Researchers at the Massachusetts Institute of Technology have developed a theory of information transfer in communication networks, which allows optimizing the network capacity and volume of data transmitted. The work is divided into two parts, the first of which was published in the journal IEEE Transactions on Information Theory. Preprints of articles are available in the archives of Cornell University. Summary can be found on the website of the institute. Working of most computer networks today is subject to the problem of reliable transmission of information regardless of the presence of noise. At the same time, the capacity of networks and amount of information transmitted is of secondary importance. Algorithm of the Internet is designed in accordance with this task: each node receiving a message (packet) shall transmit it further to the network to the address of recipient, while contents of packet do not change.
Scientists have proposed a different method of communication – network coding, which should significantly increase the amount of transmitted information in a network.
Network coding works as follows. Contents of different packets A and B merge into a node AB and are transmitted in this way to several other nodes. The node, to which two packets, such as A and AB are coming can, by small calculation, recover B.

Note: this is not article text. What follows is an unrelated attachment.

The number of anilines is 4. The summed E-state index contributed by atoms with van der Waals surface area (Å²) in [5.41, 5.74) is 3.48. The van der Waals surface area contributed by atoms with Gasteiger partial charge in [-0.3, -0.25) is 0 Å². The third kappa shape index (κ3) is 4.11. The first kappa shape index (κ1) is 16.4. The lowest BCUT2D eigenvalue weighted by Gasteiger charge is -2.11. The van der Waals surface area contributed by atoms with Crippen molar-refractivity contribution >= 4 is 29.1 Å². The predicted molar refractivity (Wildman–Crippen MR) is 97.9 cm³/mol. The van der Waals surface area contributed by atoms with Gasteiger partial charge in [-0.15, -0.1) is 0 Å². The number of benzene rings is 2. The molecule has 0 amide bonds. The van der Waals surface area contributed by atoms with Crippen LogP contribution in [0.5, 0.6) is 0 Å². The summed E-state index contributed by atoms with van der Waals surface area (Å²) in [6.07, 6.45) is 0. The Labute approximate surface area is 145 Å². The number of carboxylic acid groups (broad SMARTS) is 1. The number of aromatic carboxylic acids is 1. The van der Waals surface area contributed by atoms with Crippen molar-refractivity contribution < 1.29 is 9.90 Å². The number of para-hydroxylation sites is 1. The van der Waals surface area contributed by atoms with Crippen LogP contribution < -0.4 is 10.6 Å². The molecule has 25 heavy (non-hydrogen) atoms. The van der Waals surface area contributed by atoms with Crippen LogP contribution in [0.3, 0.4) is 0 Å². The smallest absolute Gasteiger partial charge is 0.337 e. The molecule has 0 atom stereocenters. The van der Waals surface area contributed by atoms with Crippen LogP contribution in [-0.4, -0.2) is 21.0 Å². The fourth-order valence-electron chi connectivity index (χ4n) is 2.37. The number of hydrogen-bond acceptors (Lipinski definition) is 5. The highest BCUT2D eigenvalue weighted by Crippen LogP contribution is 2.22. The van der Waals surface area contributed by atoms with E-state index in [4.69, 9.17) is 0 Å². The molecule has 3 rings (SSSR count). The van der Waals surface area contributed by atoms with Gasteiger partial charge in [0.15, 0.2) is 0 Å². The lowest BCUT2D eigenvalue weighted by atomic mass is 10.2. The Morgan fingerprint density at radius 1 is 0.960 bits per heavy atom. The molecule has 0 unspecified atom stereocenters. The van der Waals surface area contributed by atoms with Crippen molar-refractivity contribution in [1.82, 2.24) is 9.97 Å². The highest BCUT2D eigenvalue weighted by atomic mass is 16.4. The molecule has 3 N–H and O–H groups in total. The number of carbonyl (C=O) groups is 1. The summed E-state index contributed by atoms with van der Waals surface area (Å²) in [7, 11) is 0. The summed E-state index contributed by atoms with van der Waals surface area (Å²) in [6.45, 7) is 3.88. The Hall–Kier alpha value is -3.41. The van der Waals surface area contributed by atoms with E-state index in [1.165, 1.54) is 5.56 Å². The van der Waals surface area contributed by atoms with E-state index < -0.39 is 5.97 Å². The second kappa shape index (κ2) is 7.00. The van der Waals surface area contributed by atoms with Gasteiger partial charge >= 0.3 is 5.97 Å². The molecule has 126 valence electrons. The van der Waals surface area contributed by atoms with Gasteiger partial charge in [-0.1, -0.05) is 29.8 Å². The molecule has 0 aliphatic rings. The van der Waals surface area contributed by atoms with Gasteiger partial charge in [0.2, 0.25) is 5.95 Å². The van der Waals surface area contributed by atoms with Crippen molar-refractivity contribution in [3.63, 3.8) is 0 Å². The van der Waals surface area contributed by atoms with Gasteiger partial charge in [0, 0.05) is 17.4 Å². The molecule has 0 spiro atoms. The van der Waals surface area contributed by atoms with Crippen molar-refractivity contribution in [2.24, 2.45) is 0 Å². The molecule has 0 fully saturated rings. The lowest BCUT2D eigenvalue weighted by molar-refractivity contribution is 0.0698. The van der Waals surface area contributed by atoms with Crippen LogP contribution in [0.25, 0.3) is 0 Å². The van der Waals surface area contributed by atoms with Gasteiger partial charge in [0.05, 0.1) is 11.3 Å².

Despite the fact that intuitively it seems that the described method over-loads the network by sending redundant information, it actually results in more network capacity. This is also due to the fact that the recipient receives the data in different ways and does not depend on “congestion” on its way.
Authors of the paper analyzed how noise level in the network affects its work, if information in it is not transmitted by classical way, but through network coding, and how to deal with it. In addition, they were also able to calculate the upper and lower limits of network capacity, built on this principle.
Network coding could help speed up the working of various communication networks, especially wireless, sensor networks, peer to peer (P2P) and so on.
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